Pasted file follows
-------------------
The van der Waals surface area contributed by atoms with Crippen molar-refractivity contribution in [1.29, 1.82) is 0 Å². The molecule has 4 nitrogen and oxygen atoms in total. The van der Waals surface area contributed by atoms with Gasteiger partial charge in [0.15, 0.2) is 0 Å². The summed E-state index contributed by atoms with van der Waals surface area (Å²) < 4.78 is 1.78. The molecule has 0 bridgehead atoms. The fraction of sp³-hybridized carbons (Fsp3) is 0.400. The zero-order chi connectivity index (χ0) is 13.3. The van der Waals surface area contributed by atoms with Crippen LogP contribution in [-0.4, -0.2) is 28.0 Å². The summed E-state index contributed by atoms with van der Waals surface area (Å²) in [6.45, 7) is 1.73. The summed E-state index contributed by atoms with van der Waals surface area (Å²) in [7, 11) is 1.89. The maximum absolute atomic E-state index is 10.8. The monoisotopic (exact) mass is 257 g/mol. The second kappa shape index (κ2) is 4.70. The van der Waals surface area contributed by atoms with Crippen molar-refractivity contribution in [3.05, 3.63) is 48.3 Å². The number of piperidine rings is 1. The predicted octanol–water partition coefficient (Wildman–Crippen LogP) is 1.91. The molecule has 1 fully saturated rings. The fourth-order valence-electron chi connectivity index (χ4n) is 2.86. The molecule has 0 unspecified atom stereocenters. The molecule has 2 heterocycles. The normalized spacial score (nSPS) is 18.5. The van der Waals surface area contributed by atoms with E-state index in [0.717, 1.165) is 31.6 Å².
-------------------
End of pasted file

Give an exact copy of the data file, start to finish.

The van der Waals surface area contributed by atoms with Crippen molar-refractivity contribution in [1.29, 1.82) is 0 Å². The molecule has 4 nitrogen and oxygen atoms in total. The van der Waals surface area contributed by atoms with Gasteiger partial charge in [0.15, 0.2) is 0 Å². The summed E-state index contributed by atoms with van der Waals surface area (Å²) < 4.78 is 1.78. The molecule has 0 bridgehead atoms. The fraction of sp³-hybridized carbons (Fsp3) is 0.400. The zero-order chi connectivity index (χ0) is 13.3. The van der Waals surface area contributed by atoms with Crippen LogP contribution in [-0.4, -0.2) is 28.0 Å². The summed E-state index contributed by atoms with van der Waals surface area (Å²) in [6.45, 7) is 1.73. The summed E-state index contributed by atoms with van der Waals surface area (Å²) in [7, 11) is 1.89. The maximum absolute atomic E-state index is 10.8. The monoisotopic (exact) mass is 257 g/mol. The second kappa shape index (κ2) is 4.70. The van der Waals surface area contributed by atoms with Crippen molar-refractivity contribution in [3.05, 3.63) is 48.3 Å². The number of piperidine rings is 1. The predicted octanol–water partition coefficient (Wildman–Crippen LogP) is 1.91. The molecule has 1 fully saturated rings. The fourth-order valence-electron chi connectivity index (χ4n) is 2.86. The molecule has 0 unspecified atom stereocenters. The molecule has 2 heterocycles. The normalized spacial score (nSPS) is 18.5. The van der Waals surface area contributed by atoms with E-state index in [0.717, 1.165) is 31.6 Å².